The price has certainly got a lot to do with that — the registry fee is $1,750 and you can find registrars selling for as much as $2,599 — but the non-existent marketing may have also played a part.
Visiting the I-Registry web site today won’t give you any idea where you can buy the names or any indication that they’re even available.
As I and others have pointed out, the .rich string is a hard sell. Andrew Allemann of Domain Name Wire, with his tongue only a little in his cheek, doesn’t reckon it passes “The Douche Test“.
But I-Registry’s Michael Hauck told DI that the company is planning to launch a revamped nic.rich site, possibly as early as next week, with an all-new “marketing site” to follow about a month later.
“It will communicate the right message around .RICH,” Hauck said of the nic.rich site. “Clients will understand much better what we intend .RICH to be. And of course you will find a list of supporting registrars there, which today amounts to over 40 registrars.”
The marketing site will offer to sell .rich names directly via an ICANN registrar, he said. Email, hosting, privacy and other stuff will be included in the price, he said. He added:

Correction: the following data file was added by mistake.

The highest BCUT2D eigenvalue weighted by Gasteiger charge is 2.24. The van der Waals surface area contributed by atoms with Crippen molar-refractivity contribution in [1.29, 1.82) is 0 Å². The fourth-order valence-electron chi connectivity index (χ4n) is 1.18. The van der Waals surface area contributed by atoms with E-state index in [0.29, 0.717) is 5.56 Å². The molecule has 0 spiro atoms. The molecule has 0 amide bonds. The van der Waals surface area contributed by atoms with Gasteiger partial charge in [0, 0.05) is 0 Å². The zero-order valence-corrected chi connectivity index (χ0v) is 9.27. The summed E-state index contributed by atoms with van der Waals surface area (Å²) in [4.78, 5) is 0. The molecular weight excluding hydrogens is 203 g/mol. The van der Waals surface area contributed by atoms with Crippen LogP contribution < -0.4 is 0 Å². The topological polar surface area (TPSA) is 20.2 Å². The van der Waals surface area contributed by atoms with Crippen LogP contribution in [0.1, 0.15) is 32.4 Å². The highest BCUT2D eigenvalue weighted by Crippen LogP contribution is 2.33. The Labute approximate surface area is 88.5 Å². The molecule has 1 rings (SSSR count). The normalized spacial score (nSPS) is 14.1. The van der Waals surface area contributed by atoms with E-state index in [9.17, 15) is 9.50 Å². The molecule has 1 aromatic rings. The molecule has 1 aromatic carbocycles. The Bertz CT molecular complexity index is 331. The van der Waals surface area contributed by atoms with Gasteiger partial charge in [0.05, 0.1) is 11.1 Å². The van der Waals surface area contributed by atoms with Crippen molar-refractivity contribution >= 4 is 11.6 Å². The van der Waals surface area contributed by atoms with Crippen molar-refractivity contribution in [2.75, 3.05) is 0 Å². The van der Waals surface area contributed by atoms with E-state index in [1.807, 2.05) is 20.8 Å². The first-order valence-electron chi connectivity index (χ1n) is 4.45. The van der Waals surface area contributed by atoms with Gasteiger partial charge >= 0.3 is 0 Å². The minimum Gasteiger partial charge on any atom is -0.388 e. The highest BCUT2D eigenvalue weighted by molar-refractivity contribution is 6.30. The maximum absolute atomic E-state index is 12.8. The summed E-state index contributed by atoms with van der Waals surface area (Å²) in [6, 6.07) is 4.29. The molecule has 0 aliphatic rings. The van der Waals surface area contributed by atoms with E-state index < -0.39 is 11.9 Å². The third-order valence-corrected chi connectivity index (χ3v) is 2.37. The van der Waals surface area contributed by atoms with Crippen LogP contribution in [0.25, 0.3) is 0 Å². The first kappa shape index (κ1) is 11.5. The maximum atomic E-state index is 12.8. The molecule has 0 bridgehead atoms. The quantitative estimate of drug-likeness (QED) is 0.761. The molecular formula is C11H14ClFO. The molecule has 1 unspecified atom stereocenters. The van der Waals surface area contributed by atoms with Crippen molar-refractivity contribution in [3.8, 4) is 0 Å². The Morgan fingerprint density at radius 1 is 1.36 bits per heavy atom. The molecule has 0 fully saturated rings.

“We will be also offering an affiliate program with a very attractive PPS program for people who are not registrars or resellers to market this domain product and give them all the margin that usually a registrar has,” he said.
“So a guy who is running for example a millionaire’s dating website or is writing about exclusive products and services in his blog is able to work with us and to promote .RICH,” he said.
Given that the registry doesn’t seem to have sold a single domain during its first week of GA, I think it’s going to need as much marketing support as it can get.
PeopleBrowsr has decided to cancel the landrush phase for its forthcoming .best new gTLD, citing “very little engagement” from registrants.
The TLD is due to go to sunrise today. Two days after it ends on May 19, it will go directly to general availability.
VP of operations Michael Deparini said in an email:
Many of our registrars have given us feedback that there has been very little engagement with the TLD Landrush Phase. We have decided to cancel Landrush.
We are excited to announce that we will open General Availability (GA) ahead of schedule to commence on May 21 at 16:00:00 GMT (12pm EST).